They have also changed South Africa beyond all recognition.

DEFENDING THE 1996 CONSTITUTIONIn six articles that recently appeared in Politicsweb, Prof Koos Malan provided an expert analysis of many of the problems facing the constitution.

He is clearly not a fan of the 1996 constitution. He questions the wisdom of those who have put their faith in the prospect that it would “usher in and guarantee peace, reconciliation and the protection of rights for all.”

He goes on to question the premises on which so many South Africans have based their faith in the constitution – that it is ‘supreme’, that it contains adequate checks and balances – and that it will be administered by a fearless and impartial judiciary.

SA lockdownNo right-thinking South African doubted the necessity of the lock-down for the past three weeks. President Ramaphosa was widely lauded for his decisive and clear leadership. The majority of South Africans adhered to the regulations of the past three weeks, because we believed that the infection curve would flatten and that lives would be saved. Many excused the unintended consequences of police and defence over-reaction, and even understood that the curtailment of basic human rights may be necessary for the greater good. When our president announced a two-week extension of the lock-down, he was emphatic that some regulations would be relaxed in due course. Most of us understood the need for the extension, and we welcomed the prospect of the relaxation of the regulations to help the economy’s recovery.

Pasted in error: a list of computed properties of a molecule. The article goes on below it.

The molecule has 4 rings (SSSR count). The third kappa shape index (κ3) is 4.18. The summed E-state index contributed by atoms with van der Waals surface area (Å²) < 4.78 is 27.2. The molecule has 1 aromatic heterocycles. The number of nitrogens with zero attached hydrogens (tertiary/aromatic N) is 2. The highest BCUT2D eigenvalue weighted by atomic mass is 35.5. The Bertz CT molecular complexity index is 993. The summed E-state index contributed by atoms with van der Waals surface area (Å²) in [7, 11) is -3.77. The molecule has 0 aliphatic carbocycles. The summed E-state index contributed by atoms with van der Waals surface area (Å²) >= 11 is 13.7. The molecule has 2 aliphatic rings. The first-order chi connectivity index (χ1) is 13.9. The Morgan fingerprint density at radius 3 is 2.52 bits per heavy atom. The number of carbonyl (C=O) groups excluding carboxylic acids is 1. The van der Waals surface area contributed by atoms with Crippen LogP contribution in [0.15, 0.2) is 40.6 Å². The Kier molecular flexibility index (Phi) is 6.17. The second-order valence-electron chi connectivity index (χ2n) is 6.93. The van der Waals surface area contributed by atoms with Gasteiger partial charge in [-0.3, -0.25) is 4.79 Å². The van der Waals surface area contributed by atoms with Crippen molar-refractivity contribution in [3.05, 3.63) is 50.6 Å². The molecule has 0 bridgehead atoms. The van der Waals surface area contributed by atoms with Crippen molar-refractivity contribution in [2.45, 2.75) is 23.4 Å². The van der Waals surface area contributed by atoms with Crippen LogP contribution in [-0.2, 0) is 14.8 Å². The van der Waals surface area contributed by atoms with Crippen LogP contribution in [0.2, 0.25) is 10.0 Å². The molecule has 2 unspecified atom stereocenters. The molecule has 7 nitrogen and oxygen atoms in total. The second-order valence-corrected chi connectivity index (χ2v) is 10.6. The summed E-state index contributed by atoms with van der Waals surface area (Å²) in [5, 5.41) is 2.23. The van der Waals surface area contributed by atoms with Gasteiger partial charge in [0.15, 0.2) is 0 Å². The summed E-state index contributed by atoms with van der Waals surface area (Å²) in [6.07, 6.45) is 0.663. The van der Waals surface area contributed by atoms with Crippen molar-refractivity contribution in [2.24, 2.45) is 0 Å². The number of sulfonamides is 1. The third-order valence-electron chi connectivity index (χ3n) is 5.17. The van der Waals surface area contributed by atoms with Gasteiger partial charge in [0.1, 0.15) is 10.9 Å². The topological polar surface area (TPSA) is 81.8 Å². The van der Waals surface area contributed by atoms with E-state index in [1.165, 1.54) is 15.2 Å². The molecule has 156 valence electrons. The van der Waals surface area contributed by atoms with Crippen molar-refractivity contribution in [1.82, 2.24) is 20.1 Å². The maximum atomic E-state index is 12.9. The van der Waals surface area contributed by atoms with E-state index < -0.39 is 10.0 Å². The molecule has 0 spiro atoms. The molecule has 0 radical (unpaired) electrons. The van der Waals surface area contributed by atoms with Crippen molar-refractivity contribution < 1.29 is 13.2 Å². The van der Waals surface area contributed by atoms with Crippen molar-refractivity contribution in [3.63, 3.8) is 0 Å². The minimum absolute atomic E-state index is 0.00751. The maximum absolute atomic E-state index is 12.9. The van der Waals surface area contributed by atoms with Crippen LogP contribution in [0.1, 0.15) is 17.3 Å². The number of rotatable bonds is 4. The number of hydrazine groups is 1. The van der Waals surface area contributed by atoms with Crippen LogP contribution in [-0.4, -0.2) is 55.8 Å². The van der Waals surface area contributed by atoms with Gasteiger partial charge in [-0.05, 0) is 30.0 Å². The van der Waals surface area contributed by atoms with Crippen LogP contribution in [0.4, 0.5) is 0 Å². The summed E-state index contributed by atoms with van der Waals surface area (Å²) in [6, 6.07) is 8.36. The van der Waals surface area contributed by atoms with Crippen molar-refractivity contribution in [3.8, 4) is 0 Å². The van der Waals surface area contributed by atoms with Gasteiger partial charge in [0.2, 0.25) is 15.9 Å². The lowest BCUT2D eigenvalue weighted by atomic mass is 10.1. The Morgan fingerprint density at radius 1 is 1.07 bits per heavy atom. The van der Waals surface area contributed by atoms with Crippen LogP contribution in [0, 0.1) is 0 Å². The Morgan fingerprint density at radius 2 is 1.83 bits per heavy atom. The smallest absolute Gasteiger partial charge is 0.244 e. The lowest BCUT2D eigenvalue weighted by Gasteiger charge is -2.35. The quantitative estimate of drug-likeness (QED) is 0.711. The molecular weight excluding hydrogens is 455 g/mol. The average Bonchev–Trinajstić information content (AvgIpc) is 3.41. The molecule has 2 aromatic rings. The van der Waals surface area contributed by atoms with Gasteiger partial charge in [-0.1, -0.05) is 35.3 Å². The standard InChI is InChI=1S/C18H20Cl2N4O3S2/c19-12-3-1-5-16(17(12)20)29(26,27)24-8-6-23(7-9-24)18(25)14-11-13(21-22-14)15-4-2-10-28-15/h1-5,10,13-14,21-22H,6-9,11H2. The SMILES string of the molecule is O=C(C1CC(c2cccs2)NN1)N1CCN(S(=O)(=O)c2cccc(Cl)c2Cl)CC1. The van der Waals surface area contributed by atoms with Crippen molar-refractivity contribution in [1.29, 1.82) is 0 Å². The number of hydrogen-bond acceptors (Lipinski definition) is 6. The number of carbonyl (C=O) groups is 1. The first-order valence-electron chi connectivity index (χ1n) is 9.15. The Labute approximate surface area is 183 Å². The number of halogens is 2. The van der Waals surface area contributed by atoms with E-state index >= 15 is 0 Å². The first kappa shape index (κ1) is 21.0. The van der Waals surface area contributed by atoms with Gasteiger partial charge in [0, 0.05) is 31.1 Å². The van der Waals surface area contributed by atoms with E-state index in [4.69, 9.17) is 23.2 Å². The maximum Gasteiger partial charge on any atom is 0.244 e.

2020 opt

The shocking state of local government finances and service delivery is well known. The 2019 Auditor-General's report on the state of local government finances showed that more than a third of the 257 municipalities and 21 municipal entities were dysfunctional. Only 8% received a clean audit (versus 14% in 2016/17). When traveling in the north of the country, especially in the countryside, the decline of smaller towns in terms of maintenance of roads, water and sewage is evident. Standerton (Lekwa) was in the news last year when the municipality, which is only a few kilometres from the Vaal River and the Grootdraai Dam, was unable to supply water to the Astral Foods plant.